The inadequacy of 1D Earth models in reproducing horizontal crustal rates computed using a more complex Earth model with 3D variations in viscoelastic structure is pronounced (Figs. 4, 6, and 8), and the discrepancy between the two will depend on the details of the melt geometry and rheological variability. Indeed, at some GNSS sites within zones of high ice mass flux in the West Antarctic, we have found that the 1D viscosity profile derived from a regional averaging of the viscosity field below the region (*M*_{MBL}) yields horizontal crustal rate predictions that are more discrepant from predictions based on the 3D viscoelastic Earth model *M*_{3D} than predictions generated using an elastic model (*M*_{EL}) (Fig. 6d).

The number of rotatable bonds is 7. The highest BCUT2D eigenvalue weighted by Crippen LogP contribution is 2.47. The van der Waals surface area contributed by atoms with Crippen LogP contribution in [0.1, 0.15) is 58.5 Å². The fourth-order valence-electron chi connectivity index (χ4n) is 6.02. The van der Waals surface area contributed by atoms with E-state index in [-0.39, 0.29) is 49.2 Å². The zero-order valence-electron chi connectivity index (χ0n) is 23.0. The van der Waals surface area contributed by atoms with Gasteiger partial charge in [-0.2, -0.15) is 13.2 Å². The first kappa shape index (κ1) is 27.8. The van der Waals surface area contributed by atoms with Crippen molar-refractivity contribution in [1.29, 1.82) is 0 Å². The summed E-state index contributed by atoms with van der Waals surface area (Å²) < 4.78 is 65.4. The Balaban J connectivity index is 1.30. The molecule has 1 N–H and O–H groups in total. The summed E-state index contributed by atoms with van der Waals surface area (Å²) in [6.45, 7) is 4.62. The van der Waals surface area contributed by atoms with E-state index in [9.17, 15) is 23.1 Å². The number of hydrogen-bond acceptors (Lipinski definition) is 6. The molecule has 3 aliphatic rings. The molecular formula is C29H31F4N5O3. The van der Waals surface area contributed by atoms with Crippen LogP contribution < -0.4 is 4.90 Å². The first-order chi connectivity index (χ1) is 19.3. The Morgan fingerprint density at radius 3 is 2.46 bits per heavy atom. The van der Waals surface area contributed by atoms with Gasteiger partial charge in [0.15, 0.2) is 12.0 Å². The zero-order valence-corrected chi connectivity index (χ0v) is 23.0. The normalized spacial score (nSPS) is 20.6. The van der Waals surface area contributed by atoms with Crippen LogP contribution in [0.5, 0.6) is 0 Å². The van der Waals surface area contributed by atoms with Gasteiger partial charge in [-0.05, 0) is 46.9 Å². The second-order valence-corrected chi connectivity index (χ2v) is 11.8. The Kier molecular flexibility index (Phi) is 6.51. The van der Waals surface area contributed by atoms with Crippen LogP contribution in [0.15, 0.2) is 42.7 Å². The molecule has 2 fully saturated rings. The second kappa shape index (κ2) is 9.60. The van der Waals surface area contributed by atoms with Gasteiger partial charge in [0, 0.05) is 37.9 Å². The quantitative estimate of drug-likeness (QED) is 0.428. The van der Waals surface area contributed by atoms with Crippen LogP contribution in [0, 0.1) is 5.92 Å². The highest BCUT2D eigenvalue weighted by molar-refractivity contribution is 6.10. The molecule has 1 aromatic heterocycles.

We conclude that horizontal crustal motions due to modern ice mass flux in the Antarctic cannot in general be accurately modeled using any 1D Earth model, and thus the signal due to modern melting in GNSS derived horizontal motions in the West Antarctic should be analyzed using models that incorporate the full complexity of viscoelastic Earth structure beneath the region. This conclusion may have relevance to the results of Zhao et al. (2017), who were unable to find a 1D viscoelastic model that satisfactorily fit their horizontal crustal rate observations. The sensitivity of these observations to lateral viscosity structure suggests that they have limited utility in constraining 1D (i.e., depth varying) viscoelastic structure.